I trust Marvel already knows that, but with the X-Men, Silver Surfer, and Fantastic Four about to join the cinematic roster who knows what they might do next.


  1. Antman will most likely be set before Infinity War, but with an end-credit scene attached which connects. Captain Marvel is supposed to be set in the 1990s anyway.

    Anyway, I don’t think that this is a question of if Marvel knows this or not, and more a question of what is possible. Infinity War needed a lot of planning to pull off and the movies is expensive as f… They can’t take this kind of a risk too often. Perhaps in ten years again.

  2. Well, they had DC to show them what a mistake it would be to try to force and rush their way to the main event. As long as Marvel Studios sticks to this already proven formula they should be just fine for some time to come. I think the only difference will be that all the solo movies in between will come out in much faster succession next time around.

    1. I think three per year is the most they can do without stepping on the toes of the other Disney studios. Perhaps four tops. But I think there will be more cases of characters turning up in the movies of other characters.

  3. You touched on the thing that’s been quietly bothering me about these movies. I’m a fan, but I’ve noticed that the films following the team-up movies are left with the responsibility to answer for them. This goes back to Iron Man 3 in the wake of Avengers. Everyone went in expecting to know what became of the team and who else would show up, practically forgetting that they were in a solo Iron Man movie. Same thing with Ant-Man after Age of Ultron. The Avengers films place tremendous expectation on the viewer which in turn puts a lot of weight on the next film. It’s expected to answer, to resolve, to wrap up the one preceding it because these movies are essentially TV episodes that viewers can only follow linearly. I’m excited for Ant-Man and the Wasp, but even a little part of me is expecting some answers for Infinity War.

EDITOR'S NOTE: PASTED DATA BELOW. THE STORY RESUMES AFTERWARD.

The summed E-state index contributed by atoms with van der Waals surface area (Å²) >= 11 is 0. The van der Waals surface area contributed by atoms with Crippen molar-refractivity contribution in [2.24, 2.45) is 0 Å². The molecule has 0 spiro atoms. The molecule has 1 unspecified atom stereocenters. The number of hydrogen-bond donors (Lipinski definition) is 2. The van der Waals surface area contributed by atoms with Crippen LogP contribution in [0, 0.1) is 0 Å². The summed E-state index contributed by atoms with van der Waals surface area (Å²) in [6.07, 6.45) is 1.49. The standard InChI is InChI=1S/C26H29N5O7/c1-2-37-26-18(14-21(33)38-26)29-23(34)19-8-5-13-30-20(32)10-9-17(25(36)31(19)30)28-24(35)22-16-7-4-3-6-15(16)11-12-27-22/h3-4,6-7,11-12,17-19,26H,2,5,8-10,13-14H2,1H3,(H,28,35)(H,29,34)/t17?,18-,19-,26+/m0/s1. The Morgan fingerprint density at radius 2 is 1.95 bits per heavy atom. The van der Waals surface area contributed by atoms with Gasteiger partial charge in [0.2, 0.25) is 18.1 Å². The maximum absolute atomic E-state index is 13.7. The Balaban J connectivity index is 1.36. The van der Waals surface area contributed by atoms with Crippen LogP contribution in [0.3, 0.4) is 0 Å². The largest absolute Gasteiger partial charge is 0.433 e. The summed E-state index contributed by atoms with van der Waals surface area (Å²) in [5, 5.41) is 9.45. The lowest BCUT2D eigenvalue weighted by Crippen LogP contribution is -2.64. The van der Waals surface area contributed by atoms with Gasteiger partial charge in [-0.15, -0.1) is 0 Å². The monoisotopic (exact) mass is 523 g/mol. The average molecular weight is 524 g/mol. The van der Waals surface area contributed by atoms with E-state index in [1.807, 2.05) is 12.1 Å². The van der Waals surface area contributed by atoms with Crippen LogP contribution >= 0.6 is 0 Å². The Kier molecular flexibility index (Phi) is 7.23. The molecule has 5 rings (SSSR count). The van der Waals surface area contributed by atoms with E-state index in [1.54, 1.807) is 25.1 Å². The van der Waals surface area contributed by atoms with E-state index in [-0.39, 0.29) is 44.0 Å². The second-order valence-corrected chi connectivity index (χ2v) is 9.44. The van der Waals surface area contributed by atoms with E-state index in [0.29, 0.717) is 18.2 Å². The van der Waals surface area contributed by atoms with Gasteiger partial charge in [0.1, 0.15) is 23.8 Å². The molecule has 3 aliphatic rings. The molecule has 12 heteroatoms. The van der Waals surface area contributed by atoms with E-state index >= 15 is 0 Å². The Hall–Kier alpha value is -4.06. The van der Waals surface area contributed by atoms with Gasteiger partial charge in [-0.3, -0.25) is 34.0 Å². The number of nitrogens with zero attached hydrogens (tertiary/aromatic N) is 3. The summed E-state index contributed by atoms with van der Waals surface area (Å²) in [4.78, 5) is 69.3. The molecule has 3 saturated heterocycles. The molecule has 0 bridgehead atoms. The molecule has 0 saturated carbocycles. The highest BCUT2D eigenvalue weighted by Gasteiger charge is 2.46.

4. To me, my reaction was closer to your nephew’s. I thought the film was as good as it could be, considering that they had about 50 characters trying to stop a villain from getting six MacGuffins. It’s not a premise that makes for a great movie, but they did OK.

    I also can’t take any of the deaths seriously, and this is part of the problem of the interconnected nature of the universe. How can I mourn the loss of T’Challa when Marvel has already promised a Black Panther sequel? How can I feel the loss of Spiderman if I know that he will have another movie too? It completely erases the stakes for the movie, so I don’t really care that they eliminated half of the life in the universe. And that is practically unforgivable.

    1. “I thought the film was as good as it could be, considering that they had about 50 characters trying to stop a villain from getting six MacGuffins. It’s not a premise that makes for a great movie, but they did OK.”

      Given the plot constraints they were working with, they probably did about as good as could be expected.